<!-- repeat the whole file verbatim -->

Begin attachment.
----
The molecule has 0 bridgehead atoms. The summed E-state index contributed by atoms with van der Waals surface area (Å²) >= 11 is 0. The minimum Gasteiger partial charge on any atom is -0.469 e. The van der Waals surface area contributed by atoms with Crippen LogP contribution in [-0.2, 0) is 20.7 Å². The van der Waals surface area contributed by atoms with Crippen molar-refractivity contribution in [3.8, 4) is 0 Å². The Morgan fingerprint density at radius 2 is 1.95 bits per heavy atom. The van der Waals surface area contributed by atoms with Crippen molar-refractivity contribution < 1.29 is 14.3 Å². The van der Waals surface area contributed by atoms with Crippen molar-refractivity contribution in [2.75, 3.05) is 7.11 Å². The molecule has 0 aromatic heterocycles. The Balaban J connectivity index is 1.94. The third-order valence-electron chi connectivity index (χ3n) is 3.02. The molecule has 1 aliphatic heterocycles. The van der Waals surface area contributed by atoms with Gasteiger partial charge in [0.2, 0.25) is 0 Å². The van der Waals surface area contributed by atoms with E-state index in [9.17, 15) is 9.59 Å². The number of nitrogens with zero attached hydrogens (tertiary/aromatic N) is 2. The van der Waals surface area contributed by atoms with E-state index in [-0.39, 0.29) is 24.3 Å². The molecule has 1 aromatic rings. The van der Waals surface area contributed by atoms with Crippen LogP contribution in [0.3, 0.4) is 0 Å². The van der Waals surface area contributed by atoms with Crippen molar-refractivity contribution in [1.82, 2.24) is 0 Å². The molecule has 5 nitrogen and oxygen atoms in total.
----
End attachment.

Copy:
The molecule has 0 bridgehead atoms. The summed E-state index contributed by atoms with van der Waals surface area (Å²) >= 11 is 0. The minimum Gasteiger partial charge on any atom is -0.469 e. The van der Waals surface area contributed by atoms with Crippen LogP contribution in [-0.2, 0) is 20.7 Å². The van der Waals surface area contributed by atoms with Crippen molar-refractivity contribution in [3.8, 4) is 0 Å². The Morgan fingerprint density at radius 2 is 1.95 bits per heavy atom. The van der Waals surface area contributed by atoms with Crippen molar-refractivity contribution < 1.29 is 14.3 Å². The van der Waals surface area contributed by atoms with Crippen molar-refractivity contribution in [2.75, 3.05) is 7.11 Å². The molecule has 0 aromatic heterocycles. The Balaban J connectivity index is 1.94. The third-order valence-electron chi connectivity index (χ3n) is 3.02. The molecule has 1 aliphatic heterocycles. The van der Waals surface area contributed by atoms with Gasteiger partial charge in [0.2, 0.25) is 0 Å². The van der Waals surface area contributed by atoms with E-state index in [9.17, 15) is 9.59 Å². The number of nitrogens with zero attached hydrogens (tertiary/aromatic N) is 2. The van der Waals surface area contributed by atoms with E-state index in [-0.39, 0.29) is 24.3 Å². The molecule has 1 aromatic rings. The van der Waals surface area contributed by atoms with Crippen LogP contribution in [0.3, 0.4) is 0 Å². The van der Waals surface area contributed by atoms with Crippen molar-refractivity contribution in [1.82, 2.24) is 0 Å². The molecule has 5 nitrogen and oxygen atoms in total.